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SCOM402 The Craft of Storytelling

A seminar-based paper that explores the requirements for the core skill necessary for the communication of science and natural history - telling a story.

This comprehensive paper focuses on the craft, commerce, and culture of storytelling as the cornerstone of effective science communication, whether in film, writing, or exhibitions. In addition to exploring practical wisdom on the tools of the trade, we will examine theoretical issues on the scientific study of narrative, including evolutionary, cognitive, and neurobiological approaches. Along the way, we may have occasional online Q&As and conversations with professional "sciencetellers" who regularly weave stories into their work.

Paper title The Craft of Storytelling
Paper code SCOM402
Subject Science Communication
EFTS 0.1667
Points 20 points
Teaching period(s) First Semester, First Semester
Domestic Tuition Fees (NZD) $1,286.42
International Tuition Fees (NZD) $5,151.03

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Restriction
NHFC 402, SCOM 432
Notes
Normally available only to postgraduate students.
Course outline
The course outline is advised at the beginning of the semester
Paper Structure
  • 9.00-9.45 am - Part One (45 min): Weekly Readings and Discussion
    Each class will begin with a discussion of the assigned readings, listening and/or viewing exercises from the week before. (These materials will be made available on the server or, in some cases, emailed as links.) All students are expected to have read, watched, and listened to these materials by the onset of class and to be prepared to engage in critical discussion and detailed in-class analysis of the assigned weekly content. Failure to do so will be obvious.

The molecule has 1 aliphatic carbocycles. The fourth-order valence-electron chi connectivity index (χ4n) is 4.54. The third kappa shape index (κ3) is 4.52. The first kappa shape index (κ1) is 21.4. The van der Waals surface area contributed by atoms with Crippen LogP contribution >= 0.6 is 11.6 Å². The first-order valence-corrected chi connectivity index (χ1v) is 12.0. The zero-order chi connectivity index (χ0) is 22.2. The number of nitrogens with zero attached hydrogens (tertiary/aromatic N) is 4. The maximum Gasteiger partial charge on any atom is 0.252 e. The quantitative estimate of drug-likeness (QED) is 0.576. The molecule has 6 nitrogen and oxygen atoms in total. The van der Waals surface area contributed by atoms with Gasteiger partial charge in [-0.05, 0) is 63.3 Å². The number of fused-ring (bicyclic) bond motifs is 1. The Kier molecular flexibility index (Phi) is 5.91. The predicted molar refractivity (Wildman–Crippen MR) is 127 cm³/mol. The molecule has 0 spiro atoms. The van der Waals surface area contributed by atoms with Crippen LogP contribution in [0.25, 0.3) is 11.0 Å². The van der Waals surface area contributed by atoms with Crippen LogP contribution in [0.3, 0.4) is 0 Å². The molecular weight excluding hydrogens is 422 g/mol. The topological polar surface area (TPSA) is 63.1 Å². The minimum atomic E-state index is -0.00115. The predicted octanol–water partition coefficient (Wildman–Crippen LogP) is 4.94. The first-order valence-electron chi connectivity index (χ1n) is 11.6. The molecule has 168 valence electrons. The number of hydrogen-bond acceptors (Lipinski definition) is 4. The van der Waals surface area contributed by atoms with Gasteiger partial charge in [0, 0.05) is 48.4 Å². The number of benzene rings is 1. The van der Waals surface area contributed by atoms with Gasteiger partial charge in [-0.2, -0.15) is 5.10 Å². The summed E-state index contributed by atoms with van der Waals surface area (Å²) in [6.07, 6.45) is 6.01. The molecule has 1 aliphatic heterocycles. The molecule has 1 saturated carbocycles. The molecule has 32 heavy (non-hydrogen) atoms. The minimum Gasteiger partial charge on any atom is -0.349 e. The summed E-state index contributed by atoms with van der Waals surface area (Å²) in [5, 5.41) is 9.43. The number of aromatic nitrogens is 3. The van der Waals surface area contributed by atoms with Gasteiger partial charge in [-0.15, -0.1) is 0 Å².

*Note: student engagement with this pre-class material will be formally assessed (graded) under the heading of 'Reading Assessments'.
  • 9.45-10.45 am - Part Two (60 min): Seminars
    Seminars (approx 60 min) focus primarily on the science of storytelling and narrative, drawing from an interdisciplinary mix of empirical approaches, including anthropology, psychology, and neurobiological research and theory. We will explore how the mind makes meaning and the key elements of narrative that make a story memorable, persuasive, and transformative. Guest speakers (typically via Skype) with relevant expertise and experience in the subject area may occasionally join in during the seminars, depending on timing and availability. Students are expected to contribute when appropriate.
  • 10.45-11.00 am (15 min): Tea/bathroom break
  • 11.00-11.45 am - Part Three (45 min): In-Class Exercises
    Following the break, students will participate in an in-class exercise (approx 45 min) in which, ultimately, a single story is assembled from beginning to end and refined along the way during the semester. These exercises will include a variety of illustrative tasks that involve either individual or team effort.
  • 11.45 am - 12.00 pm - Part Four (15 min): Instructions for Next Assignment